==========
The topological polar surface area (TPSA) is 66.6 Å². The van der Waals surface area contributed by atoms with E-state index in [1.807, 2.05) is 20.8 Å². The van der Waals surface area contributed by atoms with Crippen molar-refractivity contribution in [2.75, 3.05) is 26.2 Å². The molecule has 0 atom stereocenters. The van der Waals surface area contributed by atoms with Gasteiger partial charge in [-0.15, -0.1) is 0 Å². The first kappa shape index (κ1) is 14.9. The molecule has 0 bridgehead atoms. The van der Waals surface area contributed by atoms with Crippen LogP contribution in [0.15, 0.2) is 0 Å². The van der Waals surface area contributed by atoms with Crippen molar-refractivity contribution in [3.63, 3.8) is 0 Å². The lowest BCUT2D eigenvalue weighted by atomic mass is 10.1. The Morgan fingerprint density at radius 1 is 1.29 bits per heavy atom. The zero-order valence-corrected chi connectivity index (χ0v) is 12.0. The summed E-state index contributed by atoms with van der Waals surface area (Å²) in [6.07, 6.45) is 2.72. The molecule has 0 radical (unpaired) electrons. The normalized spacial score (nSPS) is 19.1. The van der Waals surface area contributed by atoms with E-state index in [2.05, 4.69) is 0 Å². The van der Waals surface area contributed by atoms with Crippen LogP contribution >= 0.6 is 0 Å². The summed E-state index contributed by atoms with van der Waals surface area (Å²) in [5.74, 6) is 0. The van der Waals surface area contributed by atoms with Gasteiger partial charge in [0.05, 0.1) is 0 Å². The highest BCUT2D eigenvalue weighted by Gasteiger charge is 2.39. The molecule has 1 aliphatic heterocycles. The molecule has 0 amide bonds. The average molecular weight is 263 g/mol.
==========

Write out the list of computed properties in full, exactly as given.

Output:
The topological polar surface area (TPSA) is 66.6 Å². The van der Waals surface area contributed by atoms with E-state index in [1.807, 2.05) is 20.8 Å². The van der Waals surface area contributed by atoms with Crippen molar-refractivity contribution in [2.75, 3.05) is 26.2 Å². The molecule has 0 atom stereocenters. The van der Waals surface area contributed by atoms with Gasteiger partial charge in [-0.15, -0.1) is 0 Å². The first kappa shape index (κ1) is 14.9. The molecule has 0 bridgehead atoms. The van der Waals surface area contributed by atoms with Crippen LogP contribution in [0.15, 0.2) is 0 Å². The van der Waals surface area contributed by atoms with Crippen molar-refractivity contribution in [3.63, 3.8) is 0 Å². The lowest BCUT2D eigenvalue weighted by atomic mass is 10.1. The Morgan fingerprint density at radius 1 is 1.29 bits per heavy atom. The zero-order valence-corrected chi connectivity index (χ0v) is 12.0. The summed E-state index contributed by atoms with van der Waals surface area (Å²) in [6.07, 6.45) is 2.72. The molecule has 0 radical (unpaired) electrons. The normalized spacial score (nSPS) is 19.1. The van der Waals surface area contributed by atoms with E-state index in [2.05, 4.69) is 0 Å². The van der Waals surface area contributed by atoms with Crippen LogP contribution >= 0.6 is 0 Å². The summed E-state index contributed by atoms with van der Waals surface area (Å²) in [5.74, 6) is 0. The van der Waals surface area contributed by atoms with Gasteiger partial charge in [0.05, 0.1) is 0 Å². The highest BCUT2D eigenvalue weighted by Gasteiger charge is 2.39. The molecule has 1 aliphatic heterocycles. The molecule has 0 amide bonds. The average molecular weight is 263 g/mol.